2nd July 2004 at 01:00

Small children can become confident composers of lullabies. A good start is to practise rocking movements with the class doll or teddy bear, and feel the gentle rhythmic simplicity of a song such as the traditional Scots "Ally Bally Bee".

(For a hilarious contrast, try "rocking" the teddy to sleep with a jig or reel; the children will volubly explain why it isn't suitable as a lullaby, using aptly descriptive language about dynamics, pulse and musical purpose.) Then ask children to make up their own sleep-inducing melody on a xylophone, using the rhythm of the"Ally Bally Bee" refrain as a starting point.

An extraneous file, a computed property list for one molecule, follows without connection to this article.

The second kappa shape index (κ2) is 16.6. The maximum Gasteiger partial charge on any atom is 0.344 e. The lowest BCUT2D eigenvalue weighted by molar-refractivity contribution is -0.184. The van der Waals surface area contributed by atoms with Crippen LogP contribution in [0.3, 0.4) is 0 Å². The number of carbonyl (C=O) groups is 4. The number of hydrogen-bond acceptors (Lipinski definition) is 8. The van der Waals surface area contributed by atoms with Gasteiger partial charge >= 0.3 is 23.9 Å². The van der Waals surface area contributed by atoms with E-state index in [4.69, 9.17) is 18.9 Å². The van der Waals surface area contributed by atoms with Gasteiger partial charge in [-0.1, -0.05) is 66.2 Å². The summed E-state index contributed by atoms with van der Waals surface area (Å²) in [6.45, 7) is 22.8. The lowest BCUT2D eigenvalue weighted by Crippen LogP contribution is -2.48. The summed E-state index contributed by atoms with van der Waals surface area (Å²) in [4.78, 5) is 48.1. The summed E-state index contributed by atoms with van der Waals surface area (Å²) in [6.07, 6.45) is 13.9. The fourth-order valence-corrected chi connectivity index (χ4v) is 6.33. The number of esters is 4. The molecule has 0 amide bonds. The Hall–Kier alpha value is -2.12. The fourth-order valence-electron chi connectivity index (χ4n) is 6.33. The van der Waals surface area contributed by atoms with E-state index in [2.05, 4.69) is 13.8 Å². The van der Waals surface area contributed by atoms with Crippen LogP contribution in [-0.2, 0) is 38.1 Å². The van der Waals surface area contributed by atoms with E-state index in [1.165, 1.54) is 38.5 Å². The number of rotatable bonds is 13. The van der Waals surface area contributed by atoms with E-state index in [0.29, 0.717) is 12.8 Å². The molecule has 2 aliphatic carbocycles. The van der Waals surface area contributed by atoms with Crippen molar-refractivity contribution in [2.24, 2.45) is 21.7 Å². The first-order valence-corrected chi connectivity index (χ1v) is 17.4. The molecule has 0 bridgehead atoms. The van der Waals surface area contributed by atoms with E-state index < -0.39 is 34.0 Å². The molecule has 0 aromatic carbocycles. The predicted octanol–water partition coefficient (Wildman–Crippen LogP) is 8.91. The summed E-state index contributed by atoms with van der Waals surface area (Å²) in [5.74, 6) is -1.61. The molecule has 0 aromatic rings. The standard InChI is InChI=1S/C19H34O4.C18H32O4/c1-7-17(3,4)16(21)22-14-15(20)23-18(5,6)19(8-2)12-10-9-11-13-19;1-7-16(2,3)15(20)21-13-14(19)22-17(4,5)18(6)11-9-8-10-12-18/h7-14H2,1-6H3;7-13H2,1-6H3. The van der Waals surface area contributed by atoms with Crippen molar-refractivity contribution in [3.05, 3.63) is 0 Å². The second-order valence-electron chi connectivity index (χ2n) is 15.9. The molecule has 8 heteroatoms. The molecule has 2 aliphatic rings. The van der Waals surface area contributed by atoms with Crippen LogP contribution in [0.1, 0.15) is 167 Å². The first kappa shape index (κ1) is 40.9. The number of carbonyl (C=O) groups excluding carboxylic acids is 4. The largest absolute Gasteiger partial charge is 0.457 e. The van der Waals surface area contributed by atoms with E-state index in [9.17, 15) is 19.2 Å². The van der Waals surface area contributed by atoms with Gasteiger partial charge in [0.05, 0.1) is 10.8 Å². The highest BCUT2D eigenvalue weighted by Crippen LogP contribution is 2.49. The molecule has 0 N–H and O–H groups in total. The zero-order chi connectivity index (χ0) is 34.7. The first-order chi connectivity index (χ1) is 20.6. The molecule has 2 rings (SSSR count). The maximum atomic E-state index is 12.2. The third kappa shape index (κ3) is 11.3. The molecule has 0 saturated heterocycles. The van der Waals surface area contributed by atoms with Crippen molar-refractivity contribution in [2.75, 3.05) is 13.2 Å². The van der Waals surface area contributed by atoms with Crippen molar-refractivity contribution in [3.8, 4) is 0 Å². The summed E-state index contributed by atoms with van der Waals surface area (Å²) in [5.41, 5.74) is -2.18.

Appoint two children to say whether the teddy bear wakes up or remains peacefully slumbering - an unfailing inducement not to play too loud.

KS 12

Amplify this by listening to Debussy's marvellous "Jimbo's Lullaby", a piano piece written for his daughter's toy elephant, as a reward. www.classicalarchives.comdebussy.html

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